Community Justice

An Emerging Field

Author: David R. Karp

Publisher: Rowman & Littlefield

ISBN: 9780847690848

Category: Political Science

Page: 388

View: 6090

Community justice is a phenomenon of growing interest among academics, policy makers, and criminal justice practitioners. The term reflects the increasing collaboration between criminal justice agencies and communities in the joint pursuit of public safety and a less tangible, but no less significant, pursuit of justice for victims, offenders, and all community members affected by crime. In this book, several leading scholars examine the central concerns of this emerging field. Subjects discussed include the role of community organizations in crime prevention; the structural and cultural issues underlying the concentration of race, poverty, and crime; community policing; and community prosecution and sanctioning.

Community justice

striving for safe, secure, and just communities

Author: Eduardo Barajas,National Institute of Corrections (U.S.)

Publisher: N.A


Category: Law

Page: 45

View: 3406


What is Community Justice?

Case Studies of Restorative Justice and Community Supervision

Author: David R Karp,Todd R. Clear

Publisher: SAGE Publications

ISBN: 1452266883

Category: Social Science

Page: 192

View: 5601

Past methods of probation and parole supervision have largely relied on caseworkers who monitor their "clients" as well as they can. But, as numbers of "clients" increase, studies indicate that this model is ineffectual. The time has come to significantly rethink the approaches to community supervision. This book addresses the specific ways of achieving these goals by presenting six case studies of probation programs that represent a practical side of the community justice ideal. What emerges is a provocative and enlightening new approach to the problems of probation and parole.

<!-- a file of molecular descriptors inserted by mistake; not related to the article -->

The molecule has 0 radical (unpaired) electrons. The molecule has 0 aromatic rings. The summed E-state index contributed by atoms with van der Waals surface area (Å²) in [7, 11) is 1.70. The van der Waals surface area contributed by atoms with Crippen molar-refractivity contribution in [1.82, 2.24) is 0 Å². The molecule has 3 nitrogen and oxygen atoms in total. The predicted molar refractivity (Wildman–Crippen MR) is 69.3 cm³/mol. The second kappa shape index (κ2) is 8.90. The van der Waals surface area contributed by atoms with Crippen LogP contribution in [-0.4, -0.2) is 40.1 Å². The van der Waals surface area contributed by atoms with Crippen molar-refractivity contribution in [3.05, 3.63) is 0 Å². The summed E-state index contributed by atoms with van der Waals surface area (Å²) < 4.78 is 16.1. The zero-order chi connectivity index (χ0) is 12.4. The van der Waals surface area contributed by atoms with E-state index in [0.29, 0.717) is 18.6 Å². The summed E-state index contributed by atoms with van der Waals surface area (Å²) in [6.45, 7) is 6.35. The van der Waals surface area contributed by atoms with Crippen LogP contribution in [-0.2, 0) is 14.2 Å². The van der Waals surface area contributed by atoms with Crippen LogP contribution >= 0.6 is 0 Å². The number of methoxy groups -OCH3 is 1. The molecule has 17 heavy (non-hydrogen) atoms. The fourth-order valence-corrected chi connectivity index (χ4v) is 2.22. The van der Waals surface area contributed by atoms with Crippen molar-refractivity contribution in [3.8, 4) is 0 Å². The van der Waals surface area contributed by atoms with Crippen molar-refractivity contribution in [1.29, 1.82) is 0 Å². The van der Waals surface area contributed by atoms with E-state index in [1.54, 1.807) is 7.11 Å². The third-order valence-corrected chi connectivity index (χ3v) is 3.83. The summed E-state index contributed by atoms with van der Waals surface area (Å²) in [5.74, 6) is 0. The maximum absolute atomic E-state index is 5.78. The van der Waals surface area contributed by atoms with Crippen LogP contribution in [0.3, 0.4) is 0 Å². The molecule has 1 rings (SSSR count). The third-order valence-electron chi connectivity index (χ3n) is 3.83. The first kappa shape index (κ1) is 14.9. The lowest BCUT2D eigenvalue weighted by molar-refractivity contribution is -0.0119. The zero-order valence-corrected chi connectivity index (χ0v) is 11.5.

Community Justice

Author: Todd R Clear,John R Hamilton, Jr.,Eric Cadora

Publisher: Routledge

ISBN: 1135145717

Category: Social Science

Page: 168

View: 8377

Community Justice discusses concepts of community within the context of justice policy and programs, and addresses the important relationship between the criminal justice system and the community in the USA. Taking a bold stance in the criminal justice debate, this book argues that crime management is more effective through the use of informal (as opposed to formal) social control. It demonstrates how an increasing number of criminal justice elements are beginning to understand that the development of partnerships within the community that enhance informal social control will lead to a stabilization and possible a decline in crime, especially violent crime, and make communities more liveable. Borrowing from an eclectic toolbox of ideas and strategies - community organizing, environmental crime prevention, private-public partnerships, justice initiatives – Community Justice puts forward a new approach to establishing safe communities, and highlights the failure of the current American justice system in its lack of vision and misuse of resources. Providing detailed information about how community justice fits within each area of the criminal justice system, and including relevant case studies to exemplify this philosophy in action, this book is essential reading for undergraduate and postgraduate students of subjects such as criminology, law and sociology.

Community Justice

Author: Jane Winstone,Francis Pakes

Publisher: Routledge

ISBN: 1134037384

Category: Social Science

Page: 320

View: 6169

This book provides and accessible text and critical analysis of the concepts and delivery of community justice, a focal point in contemporary criminal justice. The probation service in particular has undergone radical changes in relation to professional training, roles and delivery of services, but now operates within a mosaic of a number of inter-agency initiatives. This book aims to provide a critical appreciation of community justice, its origin and direction, and to engage with debates on the ways in which the trend towards community justice is changing the criminal justice system. At the same time it examines the inter-agency character of intervention and the developing idea of end-to-end offender management, and familiarises the reader with a number of more specialist area, such as hate crime, mental illness, substance abuse, and victims.